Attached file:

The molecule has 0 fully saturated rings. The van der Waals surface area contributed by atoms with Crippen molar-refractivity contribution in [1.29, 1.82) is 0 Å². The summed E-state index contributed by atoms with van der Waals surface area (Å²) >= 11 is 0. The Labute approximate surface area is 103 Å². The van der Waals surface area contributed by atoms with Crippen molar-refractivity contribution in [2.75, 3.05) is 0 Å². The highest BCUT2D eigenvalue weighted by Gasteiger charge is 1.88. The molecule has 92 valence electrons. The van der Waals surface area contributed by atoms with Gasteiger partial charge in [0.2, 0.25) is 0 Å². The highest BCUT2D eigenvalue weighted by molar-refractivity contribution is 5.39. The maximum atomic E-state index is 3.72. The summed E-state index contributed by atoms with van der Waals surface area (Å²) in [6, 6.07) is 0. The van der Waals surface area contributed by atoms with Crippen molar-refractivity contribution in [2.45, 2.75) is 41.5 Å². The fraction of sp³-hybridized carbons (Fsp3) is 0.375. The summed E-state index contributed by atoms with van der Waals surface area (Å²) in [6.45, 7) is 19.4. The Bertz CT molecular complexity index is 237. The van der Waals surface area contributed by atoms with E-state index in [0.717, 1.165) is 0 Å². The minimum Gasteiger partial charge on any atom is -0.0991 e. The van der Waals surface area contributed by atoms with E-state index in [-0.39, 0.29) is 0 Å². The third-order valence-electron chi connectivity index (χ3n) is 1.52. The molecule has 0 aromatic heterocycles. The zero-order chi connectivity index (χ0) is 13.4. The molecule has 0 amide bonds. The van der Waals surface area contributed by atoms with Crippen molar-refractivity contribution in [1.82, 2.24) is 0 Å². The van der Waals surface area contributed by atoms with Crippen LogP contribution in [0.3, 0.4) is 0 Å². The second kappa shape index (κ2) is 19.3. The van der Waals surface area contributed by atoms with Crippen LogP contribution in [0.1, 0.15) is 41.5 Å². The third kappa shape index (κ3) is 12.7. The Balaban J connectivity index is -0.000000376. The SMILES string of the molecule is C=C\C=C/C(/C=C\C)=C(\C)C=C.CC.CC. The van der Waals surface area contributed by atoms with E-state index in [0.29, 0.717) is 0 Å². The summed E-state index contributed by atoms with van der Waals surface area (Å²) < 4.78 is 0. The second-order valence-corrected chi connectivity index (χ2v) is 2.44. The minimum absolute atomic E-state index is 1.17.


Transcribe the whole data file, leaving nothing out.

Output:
The molecule has 0 fully saturated rings. The van der Waals surface area contributed by atoms with Crippen molar-refractivity contribution in [1.29, 1.82) is 0 Å². The summed E-state index contributed by atoms with van der Waals surface area (Å²) >= 11 is 0. The Labute approximate surface area is 103 Å². The van der Waals surface area contributed by atoms with Crippen molar-refractivity contribution in [2.75, 3.05) is 0 Å². The highest BCUT2D eigenvalue weighted by Gasteiger charge is 1.88. The molecule has 92 valence electrons. The van der Waals surface area contributed by atoms with Gasteiger partial charge in [0.2, 0.25) is 0 Å². The highest BCUT2D eigenvalue weighted by molar-refractivity contribution is 5.39. The maximum atomic E-state index is 3.72. The summed E-state index contributed by atoms with van der Waals surface area (Å²) in [6, 6.07) is 0. The van der Waals surface area contributed by atoms with Crippen molar-refractivity contribution in [2.45, 2.75) is 41.5 Å². The fraction of sp³-hybridized carbons (Fsp3) is 0.375. The summed E-state index contributed by atoms with van der Waals surface area (Å²) in [6.45, 7) is 19.4. The Bertz CT molecular complexity index is 237. The van der Waals surface area contributed by atoms with E-state index in [0.717, 1.165) is 0 Å². The minimum Gasteiger partial charge on any atom is -0.0991 e. The van der Waals surface area contributed by atoms with E-state index in [-0.39, 0.29) is 0 Å². The third-order valence-electron chi connectivity index (χ3n) is 1.52. The molecule has 0 aromatic heterocycles. The zero-order chi connectivity index (χ0) is 13.4. The molecule has 0 amide bonds. The van der Waals surface area contributed by atoms with Crippen molar-refractivity contribution in [1.82, 2.24) is 0 Å². The van der Waals surface area contributed by atoms with Crippen LogP contribution in [0.3, 0.4) is 0 Å². The second kappa shape index (κ2) is 19.3. The van der Waals surface area contributed by atoms with Crippen LogP contribution in [0.1, 0.15) is 41.5 Å². The third kappa shape index (κ3) is 12.7. The Balaban J connectivity index is -0.000000376. The SMILES string of the molecule is C=C\C=C/C(/C=C\C)=C(\C)C=C.CC.CC. The van der Waals surface area contributed by atoms with E-state index in [0.29, 0.717) is 0 Å². The summed E-state index contributed by atoms with van der Waals surface area (Å²) < 4.78 is 0. The second-order valence-corrected chi connectivity index (χ2v) is 2.44. The minimum absolute atomic E-state index is 1.17.